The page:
Staying on the farm has been (and continues to be until 6am tomorrow) amazing. Life out here is so action packed, I am always so busy, which is why it has taken me 4 weeks to start writing a proper blog. Whether swimming in the pool, jacuzzying, reading in the sun, going to Clive’s aviary (yes aviary!), checking out the ostrich or being set on by the pack of dogs (Bella, Nushka, Delilah, Milo, Hermione and Scruffles) Just staying at the house I am overwhelmed with options! For example on our first day we had a Black Mamba on the front lawn, how much more exciting can you get!! We had to shoot it with a shotgun as it got into the ostrich/chicken pen and how many people can say they went black mamba hunting on their holiday!? It was such a buzz!
Something about Africa has ruined my body clock, at home I would not be up before 11am on a weekend but here I am up and bouncy around 7/8am! However the drawback is I hit a wall at about 9.30 and have to head to bed (unless we are on a night out when
the vodka-cider keeps me going!). this early bed is a major problem as Zimbabwe is beautiful by day, and if possible even more beautiful by night! From the rock pools in the game park I have seen the most amazing night sky; I have never seen so many stars, given a lifetime I couldn’t hope to count a fraction of them! Staying in the house with Clive and the family has been great, they are all absolutely fascinating with amazing stories, I just feel so boring and sheltered when I listen to the stories of kidnap, war etc. which are told as if they were run of the mill... The staff on the farm are also exceptionally nice, Beauty the cook, Herbert the gardener, they are all so helpful. It is a very different lifestyle here as food is cooked for us and coming for 6/7 months of cooking lots of my own meals this was sharp contrast, not that I am complaining Beauty’s food is amazing!
Clive also runs a clinic from the farm and has been able to do some amazing things with no medical qualifications. I was hoping to try my hand at some things whilst
out in Zim however it seems people are very careful in the month of March and there were not very many injuries that needed attending to. I have seen a couple of people in the last couple of days. The first was a poor little girl who was clearly not in good health, the strange thing about Zimbabweans is they seem to leave sickness until it is incredibly serious before going for any help!? Anyway there was little we could do other than refer her to a proper doctor and ask for their opinion and as yet we have not heard back, I hope Clive will let me know what happened to this girl and my fingers are crossed for good news. Our second patient was a man who had cut his leg whilst collecting tobacco. He has sliced straight through the plant and the momentum had carried the blade into his knee. When he first arrived it looked like he had a huge gash down his shin however, after washing the blood away there was just a small cut on his kneecap. We washed the wound and put on the bandages etc. though this wasn’t a proper ER scene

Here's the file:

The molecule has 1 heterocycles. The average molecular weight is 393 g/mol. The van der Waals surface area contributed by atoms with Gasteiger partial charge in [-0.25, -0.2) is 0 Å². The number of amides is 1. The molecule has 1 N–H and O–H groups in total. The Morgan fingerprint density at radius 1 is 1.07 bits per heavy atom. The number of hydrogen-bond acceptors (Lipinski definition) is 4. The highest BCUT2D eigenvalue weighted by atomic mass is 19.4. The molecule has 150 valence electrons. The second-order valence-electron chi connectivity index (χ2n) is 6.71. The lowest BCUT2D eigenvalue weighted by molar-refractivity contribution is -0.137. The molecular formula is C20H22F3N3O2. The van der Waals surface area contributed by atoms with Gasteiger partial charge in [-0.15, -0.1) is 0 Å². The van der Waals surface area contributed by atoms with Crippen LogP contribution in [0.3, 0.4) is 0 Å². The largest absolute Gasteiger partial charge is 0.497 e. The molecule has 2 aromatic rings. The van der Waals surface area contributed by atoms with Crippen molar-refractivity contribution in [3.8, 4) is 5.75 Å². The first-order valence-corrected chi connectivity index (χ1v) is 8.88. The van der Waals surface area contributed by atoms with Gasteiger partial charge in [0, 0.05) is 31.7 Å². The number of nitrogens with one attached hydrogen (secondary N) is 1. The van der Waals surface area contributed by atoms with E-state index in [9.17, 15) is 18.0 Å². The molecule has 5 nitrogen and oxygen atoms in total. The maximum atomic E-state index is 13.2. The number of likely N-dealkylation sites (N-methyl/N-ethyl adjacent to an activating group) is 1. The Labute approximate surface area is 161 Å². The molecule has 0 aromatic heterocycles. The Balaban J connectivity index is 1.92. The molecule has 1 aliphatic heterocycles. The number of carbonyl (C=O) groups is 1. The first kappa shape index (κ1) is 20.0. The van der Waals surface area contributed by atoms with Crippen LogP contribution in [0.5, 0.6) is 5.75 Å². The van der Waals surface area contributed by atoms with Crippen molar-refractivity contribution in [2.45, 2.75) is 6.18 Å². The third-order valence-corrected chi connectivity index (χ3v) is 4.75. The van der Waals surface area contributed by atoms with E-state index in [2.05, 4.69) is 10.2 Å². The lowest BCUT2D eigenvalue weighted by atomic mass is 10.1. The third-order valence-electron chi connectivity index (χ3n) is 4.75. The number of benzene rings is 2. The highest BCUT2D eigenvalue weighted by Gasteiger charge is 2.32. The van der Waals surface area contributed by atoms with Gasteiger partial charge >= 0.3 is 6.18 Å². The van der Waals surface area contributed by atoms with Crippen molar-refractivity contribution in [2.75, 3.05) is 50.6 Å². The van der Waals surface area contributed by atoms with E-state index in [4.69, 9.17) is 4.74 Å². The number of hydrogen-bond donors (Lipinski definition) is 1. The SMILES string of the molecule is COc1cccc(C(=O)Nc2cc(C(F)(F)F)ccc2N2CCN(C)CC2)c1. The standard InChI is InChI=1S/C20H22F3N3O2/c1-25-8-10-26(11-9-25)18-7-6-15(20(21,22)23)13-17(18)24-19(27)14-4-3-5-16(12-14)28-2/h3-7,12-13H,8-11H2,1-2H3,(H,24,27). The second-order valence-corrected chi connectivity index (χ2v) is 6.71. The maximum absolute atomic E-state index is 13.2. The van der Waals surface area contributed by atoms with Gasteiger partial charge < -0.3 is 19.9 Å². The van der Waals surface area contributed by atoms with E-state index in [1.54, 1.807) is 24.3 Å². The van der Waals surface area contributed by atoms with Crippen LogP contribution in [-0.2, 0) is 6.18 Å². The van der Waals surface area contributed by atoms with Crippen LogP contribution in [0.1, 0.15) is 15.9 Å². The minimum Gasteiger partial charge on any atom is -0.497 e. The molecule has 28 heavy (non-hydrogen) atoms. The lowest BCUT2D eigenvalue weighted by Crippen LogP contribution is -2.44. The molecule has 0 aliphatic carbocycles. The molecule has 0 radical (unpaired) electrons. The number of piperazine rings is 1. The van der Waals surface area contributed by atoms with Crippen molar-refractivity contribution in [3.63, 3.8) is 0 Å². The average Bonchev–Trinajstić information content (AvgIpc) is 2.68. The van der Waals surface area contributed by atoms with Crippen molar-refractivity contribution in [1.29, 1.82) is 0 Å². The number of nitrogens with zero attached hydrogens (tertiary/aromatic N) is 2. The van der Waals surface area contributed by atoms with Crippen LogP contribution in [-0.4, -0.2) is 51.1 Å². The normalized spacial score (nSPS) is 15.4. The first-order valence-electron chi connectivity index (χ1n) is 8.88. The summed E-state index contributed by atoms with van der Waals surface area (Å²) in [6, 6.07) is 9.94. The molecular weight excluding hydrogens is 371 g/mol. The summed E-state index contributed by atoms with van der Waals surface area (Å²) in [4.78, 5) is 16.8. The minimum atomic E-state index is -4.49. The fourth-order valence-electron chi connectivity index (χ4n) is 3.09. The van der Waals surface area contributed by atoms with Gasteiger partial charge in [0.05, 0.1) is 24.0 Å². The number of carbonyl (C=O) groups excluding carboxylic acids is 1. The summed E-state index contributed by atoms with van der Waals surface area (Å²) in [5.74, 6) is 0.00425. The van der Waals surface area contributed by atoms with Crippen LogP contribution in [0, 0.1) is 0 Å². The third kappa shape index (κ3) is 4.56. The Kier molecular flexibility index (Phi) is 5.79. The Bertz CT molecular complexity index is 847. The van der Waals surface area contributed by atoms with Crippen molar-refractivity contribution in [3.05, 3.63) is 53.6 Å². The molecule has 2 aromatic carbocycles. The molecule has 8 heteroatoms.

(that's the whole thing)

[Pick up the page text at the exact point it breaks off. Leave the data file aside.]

with blood everywhere it was clearly important for this guy and I’m sure that if we hadn’t washed out this cut with iodine and put a dressing on this guy would be dealing with a pretty nasty infection.
On a lighter note, along with the ‘homestead’ we have been round the farm itself, it’s huge (Though less than half of what it was before)! I have never given much thought to farming but after a day going round and seeing all the processes I can see how incredibly intricate and precise it is. For example there is a huge sealed tent that is dedicated to pollinating the flowers of the female tobacco plants BY HAND to sell the seeds. I have also been round the barns where they dry and pack the tobacco for sale, again an amazingly precise process with barns kept at exact temperatures to ensure the moisture is correct for sale. Going into these barns you are hit by the most overpowering smells, in the packing area I am amazed the workers can stand it as the smell is so strong almost nauseating.
On the other side of Clive’s land is the game park (a
legal distinction that saved Clive his farm and his house, though this is another story) which is a whole other world. Driving through we have seen Zebra (Mbizi), a giraffe (Twiza), eland (Morfu), kudu (Nhoro), impala (Mhara) and the crocodile (Ngwena). I have also been up to where the retreat will be a couple of times, most recently with a local ‘witch doctor’ to spiritually cleanse the area. It is very hard to describe the spot in writing, it is somewhere that must be seen and experienced personally, but it is absolutely fabulous. I cannot wait for it all to come together and be finished as it sounds like it is going to be a wonderful retreat, perfectly placed for the whole spiritual, relaxed, healing vibe.
To conclude, life on the farm has been wonderful. Staying with the family here has been so refreshing and at the same time eye opening to all these stories which I only half knew about. Clive is one of the most social people I have ever met and seems to know everyone in Zim. There was a honeymoon couple staying at the rock pools and we spent many evenings with them having dinner
and parties with them and their kids. I guess I just can’t wait to come back!
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